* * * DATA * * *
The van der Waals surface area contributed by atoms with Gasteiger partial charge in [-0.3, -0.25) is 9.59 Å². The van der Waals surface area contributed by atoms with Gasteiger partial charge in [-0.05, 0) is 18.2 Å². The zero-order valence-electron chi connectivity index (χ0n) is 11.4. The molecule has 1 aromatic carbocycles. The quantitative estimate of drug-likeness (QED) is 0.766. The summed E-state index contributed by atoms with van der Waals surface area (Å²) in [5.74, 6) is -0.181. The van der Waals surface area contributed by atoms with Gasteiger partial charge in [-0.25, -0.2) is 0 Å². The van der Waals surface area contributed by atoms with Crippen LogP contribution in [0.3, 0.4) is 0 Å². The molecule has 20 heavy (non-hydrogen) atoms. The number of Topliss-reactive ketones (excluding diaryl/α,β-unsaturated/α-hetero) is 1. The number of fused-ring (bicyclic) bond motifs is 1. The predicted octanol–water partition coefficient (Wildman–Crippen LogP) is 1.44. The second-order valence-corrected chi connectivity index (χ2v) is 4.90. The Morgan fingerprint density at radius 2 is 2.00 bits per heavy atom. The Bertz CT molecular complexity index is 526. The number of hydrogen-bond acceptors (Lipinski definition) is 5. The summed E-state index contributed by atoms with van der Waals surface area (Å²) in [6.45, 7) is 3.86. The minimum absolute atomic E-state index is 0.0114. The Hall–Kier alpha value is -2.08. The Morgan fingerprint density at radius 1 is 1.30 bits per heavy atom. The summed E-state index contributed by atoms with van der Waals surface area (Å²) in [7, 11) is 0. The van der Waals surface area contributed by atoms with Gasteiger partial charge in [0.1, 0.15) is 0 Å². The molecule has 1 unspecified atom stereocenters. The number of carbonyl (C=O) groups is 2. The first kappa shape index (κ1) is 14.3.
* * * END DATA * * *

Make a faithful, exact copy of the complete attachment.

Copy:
The van der Waals surface area contributed by atoms with Gasteiger partial charge in [-0.3, -0.25) is 9.59 Å². The van der Waals surface area contributed by atoms with Gasteiger partial charge in [-0.05, 0) is 18.2 Å². The zero-order valence-electron chi connectivity index (χ0n) is 11.4. The molecule has 1 aromatic carbocycles. The quantitative estimate of drug-likeness (QED) is 0.766. The summed E-state index contributed by atoms with van der Waals surface area (Å²) in [5.74, 6) is -0.181. The van der Waals surface area contributed by atoms with Gasteiger partial charge in [-0.25, -0.2) is 0 Å². The van der Waals surface area contributed by atoms with Crippen LogP contribution in [0.3, 0.4) is 0 Å². The molecule has 20 heavy (non-hydrogen) atoms. The number of Topliss-reactive ketones (excluding diaryl/α,β-unsaturated/α-hetero) is 1. The number of fused-ring (bicyclic) bond motifs is 1. The predicted octanol–water partition coefficient (Wildman–Crippen LogP) is 1.44. The second-order valence-corrected chi connectivity index (χ2v) is 4.90. The Morgan fingerprint density at radius 2 is 2.00 bits per heavy atom. The Bertz CT molecular complexity index is 526. The number of hydrogen-bond acceptors (Lipinski definition) is 5. The summed E-state index contributed by atoms with van der Waals surface area (Å²) in [6.45, 7) is 3.86. The minimum absolute atomic E-state index is 0.0114. The Hall–Kier alpha value is -2.08. The Morgan fingerprint density at radius 1 is 1.30 bits per heavy atom. The summed E-state index contributed by atoms with van der Waals surface area (Å²) in [7, 11) is 0. The van der Waals surface area contributed by atoms with Gasteiger partial charge in [0.1, 0.15) is 0 Å². The molecule has 1 unspecified atom stereocenters. The number of carbonyl (C=O) groups is 2. The first kappa shape index (κ1) is 14.3.